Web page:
The answer to this question varies depending on a few factors. You will get a specific timeline after your kick-off meeting with the UMC team. The size of your site, amount of content, time you devote to the project and how responsive you are during the website creation process will all determine how long your project takes—but generally, you can estimate about three months.
Content management systems may seem more limiting than hand-coded websites, but they offer much of the same capabilities. And, yes, there will be some items—such as the headers or other branding elements—that you will not be able to change.
But content management systems are meant to empower users. Many people responsible for their websites have no training in coding websites, but somehow “website maintenance” has become part of their jobs. Or, if it’s not officially their responsibility, they must rely on web developers to make minor spelling changes or updates. These minor changes that should take seconds can take days to occur because the web developer’s time is filled with his or her own projects.
By implementing a content management system, we can ease the burden of both the web developer and the website maintainer—freeing up more time for everyone to use their individual talents to do what they do best: their jobs.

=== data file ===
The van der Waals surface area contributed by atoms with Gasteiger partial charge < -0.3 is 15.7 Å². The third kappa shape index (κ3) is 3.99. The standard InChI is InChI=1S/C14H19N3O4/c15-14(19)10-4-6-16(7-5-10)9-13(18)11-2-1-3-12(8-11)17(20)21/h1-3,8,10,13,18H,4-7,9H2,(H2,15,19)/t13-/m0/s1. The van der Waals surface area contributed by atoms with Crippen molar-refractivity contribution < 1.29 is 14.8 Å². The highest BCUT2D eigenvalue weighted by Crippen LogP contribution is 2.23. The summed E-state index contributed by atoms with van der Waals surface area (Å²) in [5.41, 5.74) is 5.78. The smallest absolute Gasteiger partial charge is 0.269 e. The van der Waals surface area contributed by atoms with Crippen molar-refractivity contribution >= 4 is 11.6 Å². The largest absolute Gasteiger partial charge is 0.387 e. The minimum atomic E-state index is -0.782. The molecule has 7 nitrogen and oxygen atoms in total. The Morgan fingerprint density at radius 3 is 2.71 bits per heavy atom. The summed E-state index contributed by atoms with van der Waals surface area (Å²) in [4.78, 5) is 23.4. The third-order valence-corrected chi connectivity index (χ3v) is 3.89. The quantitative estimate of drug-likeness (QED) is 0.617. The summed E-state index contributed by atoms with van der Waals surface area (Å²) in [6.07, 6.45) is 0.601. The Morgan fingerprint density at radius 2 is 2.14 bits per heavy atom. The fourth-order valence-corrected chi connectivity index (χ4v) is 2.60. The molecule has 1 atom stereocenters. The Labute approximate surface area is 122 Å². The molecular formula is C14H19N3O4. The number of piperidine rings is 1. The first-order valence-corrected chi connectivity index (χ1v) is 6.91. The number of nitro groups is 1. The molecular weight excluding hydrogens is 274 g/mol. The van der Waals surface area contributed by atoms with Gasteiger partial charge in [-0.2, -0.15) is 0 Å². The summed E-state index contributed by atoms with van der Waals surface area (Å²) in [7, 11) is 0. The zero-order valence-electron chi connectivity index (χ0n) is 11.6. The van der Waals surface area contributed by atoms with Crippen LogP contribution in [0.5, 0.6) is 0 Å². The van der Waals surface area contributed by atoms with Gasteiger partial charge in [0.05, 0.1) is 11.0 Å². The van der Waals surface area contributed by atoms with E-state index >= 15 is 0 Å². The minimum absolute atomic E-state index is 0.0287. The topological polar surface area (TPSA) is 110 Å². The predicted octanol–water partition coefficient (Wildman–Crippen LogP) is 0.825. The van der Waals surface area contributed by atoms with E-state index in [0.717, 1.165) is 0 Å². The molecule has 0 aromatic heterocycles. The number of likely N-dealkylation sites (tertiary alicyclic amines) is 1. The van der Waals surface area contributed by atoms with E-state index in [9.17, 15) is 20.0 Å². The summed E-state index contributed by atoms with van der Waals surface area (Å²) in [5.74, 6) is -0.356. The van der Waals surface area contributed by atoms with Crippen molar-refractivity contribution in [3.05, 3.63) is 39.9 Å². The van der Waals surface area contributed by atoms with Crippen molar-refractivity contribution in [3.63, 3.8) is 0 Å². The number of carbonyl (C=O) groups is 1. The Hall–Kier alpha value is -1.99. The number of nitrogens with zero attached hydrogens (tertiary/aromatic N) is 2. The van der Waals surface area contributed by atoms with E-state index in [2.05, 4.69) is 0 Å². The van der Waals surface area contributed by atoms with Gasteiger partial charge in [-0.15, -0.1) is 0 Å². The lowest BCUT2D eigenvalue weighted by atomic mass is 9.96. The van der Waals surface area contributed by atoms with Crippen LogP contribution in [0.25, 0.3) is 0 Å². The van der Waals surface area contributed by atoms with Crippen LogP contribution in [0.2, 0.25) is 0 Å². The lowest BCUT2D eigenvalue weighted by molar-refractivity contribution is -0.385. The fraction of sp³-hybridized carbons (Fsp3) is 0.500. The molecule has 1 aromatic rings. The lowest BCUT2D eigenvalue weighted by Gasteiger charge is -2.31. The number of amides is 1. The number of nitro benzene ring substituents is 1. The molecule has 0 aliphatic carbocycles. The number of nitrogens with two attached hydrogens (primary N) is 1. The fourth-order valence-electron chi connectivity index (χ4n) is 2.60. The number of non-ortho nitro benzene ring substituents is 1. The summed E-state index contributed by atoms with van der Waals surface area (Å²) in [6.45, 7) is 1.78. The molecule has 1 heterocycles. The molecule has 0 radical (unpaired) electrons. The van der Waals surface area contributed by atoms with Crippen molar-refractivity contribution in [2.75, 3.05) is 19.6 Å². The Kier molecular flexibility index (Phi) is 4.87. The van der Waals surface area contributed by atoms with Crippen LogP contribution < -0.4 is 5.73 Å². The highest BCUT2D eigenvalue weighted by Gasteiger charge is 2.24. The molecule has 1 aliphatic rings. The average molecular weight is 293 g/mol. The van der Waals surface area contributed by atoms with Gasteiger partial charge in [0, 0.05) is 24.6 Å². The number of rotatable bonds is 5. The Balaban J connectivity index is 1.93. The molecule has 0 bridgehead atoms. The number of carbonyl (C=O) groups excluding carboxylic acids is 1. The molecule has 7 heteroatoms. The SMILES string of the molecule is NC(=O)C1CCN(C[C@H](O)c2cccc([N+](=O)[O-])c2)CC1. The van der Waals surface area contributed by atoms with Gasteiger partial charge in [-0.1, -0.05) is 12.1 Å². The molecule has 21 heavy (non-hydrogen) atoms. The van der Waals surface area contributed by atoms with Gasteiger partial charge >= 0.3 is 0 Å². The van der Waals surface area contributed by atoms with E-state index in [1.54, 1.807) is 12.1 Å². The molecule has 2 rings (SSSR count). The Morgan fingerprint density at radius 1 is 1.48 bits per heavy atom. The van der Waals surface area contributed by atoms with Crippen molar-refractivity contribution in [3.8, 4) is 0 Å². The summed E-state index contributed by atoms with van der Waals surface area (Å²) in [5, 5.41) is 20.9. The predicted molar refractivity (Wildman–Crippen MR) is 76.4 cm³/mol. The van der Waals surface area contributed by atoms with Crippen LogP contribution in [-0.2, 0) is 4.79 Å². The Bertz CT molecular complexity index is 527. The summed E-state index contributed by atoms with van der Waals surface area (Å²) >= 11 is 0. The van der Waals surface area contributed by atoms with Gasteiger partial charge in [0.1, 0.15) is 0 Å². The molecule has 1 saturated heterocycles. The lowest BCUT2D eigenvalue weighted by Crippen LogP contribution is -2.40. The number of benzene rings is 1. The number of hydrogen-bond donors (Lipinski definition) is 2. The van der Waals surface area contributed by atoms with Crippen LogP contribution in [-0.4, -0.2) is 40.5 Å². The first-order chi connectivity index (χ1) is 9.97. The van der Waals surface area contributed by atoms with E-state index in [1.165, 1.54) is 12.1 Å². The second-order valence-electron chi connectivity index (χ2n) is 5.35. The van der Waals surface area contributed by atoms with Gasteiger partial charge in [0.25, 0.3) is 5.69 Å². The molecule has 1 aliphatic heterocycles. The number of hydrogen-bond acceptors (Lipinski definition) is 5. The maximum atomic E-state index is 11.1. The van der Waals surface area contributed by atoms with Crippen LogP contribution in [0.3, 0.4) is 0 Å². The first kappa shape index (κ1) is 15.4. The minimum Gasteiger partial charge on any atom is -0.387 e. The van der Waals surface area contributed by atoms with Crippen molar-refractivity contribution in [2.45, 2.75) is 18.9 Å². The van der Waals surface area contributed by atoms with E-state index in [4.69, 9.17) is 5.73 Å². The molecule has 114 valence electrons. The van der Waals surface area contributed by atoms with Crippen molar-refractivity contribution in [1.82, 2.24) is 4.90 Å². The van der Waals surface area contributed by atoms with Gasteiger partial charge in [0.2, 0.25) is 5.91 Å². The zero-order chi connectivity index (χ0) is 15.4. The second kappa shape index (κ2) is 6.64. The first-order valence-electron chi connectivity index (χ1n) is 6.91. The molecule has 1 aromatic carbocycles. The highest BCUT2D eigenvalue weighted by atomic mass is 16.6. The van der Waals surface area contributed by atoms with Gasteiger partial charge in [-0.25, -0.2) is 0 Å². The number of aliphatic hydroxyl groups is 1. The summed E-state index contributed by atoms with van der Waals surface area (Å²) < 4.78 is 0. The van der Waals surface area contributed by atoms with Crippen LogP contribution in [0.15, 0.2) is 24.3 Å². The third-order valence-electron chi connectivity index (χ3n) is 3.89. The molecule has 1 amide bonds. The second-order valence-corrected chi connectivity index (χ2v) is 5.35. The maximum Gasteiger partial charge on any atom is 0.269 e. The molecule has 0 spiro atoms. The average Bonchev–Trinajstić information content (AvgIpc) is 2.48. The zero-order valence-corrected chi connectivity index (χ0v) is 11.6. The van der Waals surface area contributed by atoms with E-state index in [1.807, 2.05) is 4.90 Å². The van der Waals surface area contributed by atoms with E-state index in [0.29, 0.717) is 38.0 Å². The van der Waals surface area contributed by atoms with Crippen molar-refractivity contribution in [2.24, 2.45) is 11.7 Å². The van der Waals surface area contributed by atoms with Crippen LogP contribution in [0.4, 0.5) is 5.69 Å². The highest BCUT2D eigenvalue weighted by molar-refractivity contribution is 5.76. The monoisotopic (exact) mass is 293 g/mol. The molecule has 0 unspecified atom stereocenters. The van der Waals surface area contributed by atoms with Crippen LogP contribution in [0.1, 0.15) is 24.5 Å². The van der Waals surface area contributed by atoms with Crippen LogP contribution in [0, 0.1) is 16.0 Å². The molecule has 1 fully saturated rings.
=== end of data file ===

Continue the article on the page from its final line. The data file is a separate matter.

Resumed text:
There is no denying that sticking with what you know often is the easy route. But with this new system, you have a number of major benefits—all at NO cost to you—such as:
- a new design that is optimized for all devices;
- a chance to improve the user experience of your site;
- compliance with federal accessibility regulations;
- integration with the university’s emergency communication system, Rave—so, in case of an emergency, visitors on your site will know what’s happening;
- easy website updates, no matter your experience level; and
- financial savings, as you get rid of your servers and content management systems.
The list could go on, but we’ll stop here. If you want to know more, contact us, and we’ll set up a time to discuss everything.
We readily admit there are fantastic web designs out there, and the options provided within Drupal may not suit your aesthetic style. However, if everyone follows his or her unique style on his or her sites, that means we have thousands of looks—and it's likely few of them would distinctly represent Case Western Reserve.
Being on a website that has a consistent—though not identical—feel gives visitors a sense of trust. They trust the source, and they trust that the content they’re finding is up to date.
It is critical that we implement standard templates across the entire CWRU web environment. Failing to do so hurts our brand and, in turn, our reputation.
So yes, your design may be different than ours—but we hope you understand and appreciate our improved, consistent look across all sites..
(Plus, have we mentioned how great it looks on all devices? Pretty outstanding, we think.)